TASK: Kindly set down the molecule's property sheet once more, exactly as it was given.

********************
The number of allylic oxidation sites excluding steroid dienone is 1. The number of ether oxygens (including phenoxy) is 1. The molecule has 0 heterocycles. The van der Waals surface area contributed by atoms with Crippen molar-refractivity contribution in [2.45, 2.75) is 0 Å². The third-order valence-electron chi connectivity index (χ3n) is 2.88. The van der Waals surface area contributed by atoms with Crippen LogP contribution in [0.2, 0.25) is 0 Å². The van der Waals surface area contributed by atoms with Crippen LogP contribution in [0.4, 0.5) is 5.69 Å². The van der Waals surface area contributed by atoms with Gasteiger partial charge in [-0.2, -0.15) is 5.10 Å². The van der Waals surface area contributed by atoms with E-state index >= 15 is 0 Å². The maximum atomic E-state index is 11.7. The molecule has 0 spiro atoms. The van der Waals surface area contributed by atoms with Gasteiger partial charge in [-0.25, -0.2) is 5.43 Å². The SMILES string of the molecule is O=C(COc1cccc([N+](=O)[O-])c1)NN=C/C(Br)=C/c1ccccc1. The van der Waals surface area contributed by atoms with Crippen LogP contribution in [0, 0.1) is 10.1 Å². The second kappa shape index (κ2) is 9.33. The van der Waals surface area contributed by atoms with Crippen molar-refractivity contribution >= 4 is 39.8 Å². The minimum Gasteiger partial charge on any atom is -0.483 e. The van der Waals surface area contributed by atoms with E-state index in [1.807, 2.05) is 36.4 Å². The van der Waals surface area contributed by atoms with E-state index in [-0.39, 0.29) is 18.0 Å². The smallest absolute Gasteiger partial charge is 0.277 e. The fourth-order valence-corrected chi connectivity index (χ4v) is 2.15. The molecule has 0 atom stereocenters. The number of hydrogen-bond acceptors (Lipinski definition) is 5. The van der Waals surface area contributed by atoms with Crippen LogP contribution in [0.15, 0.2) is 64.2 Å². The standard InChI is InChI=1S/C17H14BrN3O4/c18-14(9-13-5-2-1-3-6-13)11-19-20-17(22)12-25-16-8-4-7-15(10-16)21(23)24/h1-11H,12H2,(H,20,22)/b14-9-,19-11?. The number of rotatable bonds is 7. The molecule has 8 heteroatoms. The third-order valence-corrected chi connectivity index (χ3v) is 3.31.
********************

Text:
The number of allylic oxidation sites excluding steroid dienone is 1. The number of ether oxygens (including phenoxy) is 1. The molecule has 0 heterocycles. The van der Waals surface area contributed by atoms with Crippen molar-refractivity contribution in [2.45, 2.75) is 0 Å². The third-order valence-electron chi connectivity index (χ3n) is 2.88. The van der Waals surface area contributed by atoms with Crippen LogP contribution in [0.2, 0.25) is 0 Å². The van der Waals surface area contributed by atoms with Crippen LogP contribution in [0.4, 0.5) is 5.69 Å². The van der Waals surface area contributed by atoms with Gasteiger partial charge in [-0.2, -0.15) is 5.10 Å². The van der Waals surface area contributed by atoms with E-state index >= 15 is 0 Å². The maximum atomic E-state index is 11.7. The molecule has 0 spiro atoms. The van der Waals surface area contributed by atoms with Gasteiger partial charge in [-0.25, -0.2) is 5.43 Å². The SMILES string of the molecule is O=C(COc1cccc([N+](=O)[O-])c1)NN=C/C(Br)=C/c1ccccc1. The van der Waals surface area contributed by atoms with Crippen LogP contribution in [0, 0.1) is 10.1 Å². The second kappa shape index (κ2) is 9.33. The van der Waals surface area contributed by atoms with Crippen molar-refractivity contribution >= 4 is 39.8 Å². The minimum Gasteiger partial charge on any atom is -0.483 e. The van der Waals surface area contributed by atoms with E-state index in [1.807, 2.05) is 36.4 Å². The van der Waals surface area contributed by atoms with E-state index in [-0.39, 0.29) is 18.0 Å². The smallest absolute Gasteiger partial charge is 0.277 e. The fourth-order valence-corrected chi connectivity index (χ4v) is 2.15. The molecule has 0 atom stereocenters. The number of hydrogen-bond acceptors (Lipinski definition) is 5. The van der Waals surface area contributed by atoms with Crippen LogP contribution in [0.15, 0.2) is 64.2 Å². The standard InChI is InChI=1S/C17H14BrN3O4/c18-14(9-13-5-2-1-3-6-13)11-19-20-17(22)12-25-16-8-4-7-15(10-16)21(23)24/h1-11H,12H2,(H,20,22)/b14-9-,19-11?. The number of rotatable bonds is 7. The molecule has 8 heteroatoms. The third-order valence-corrected chi connectivity index (χ3v) is 3.31.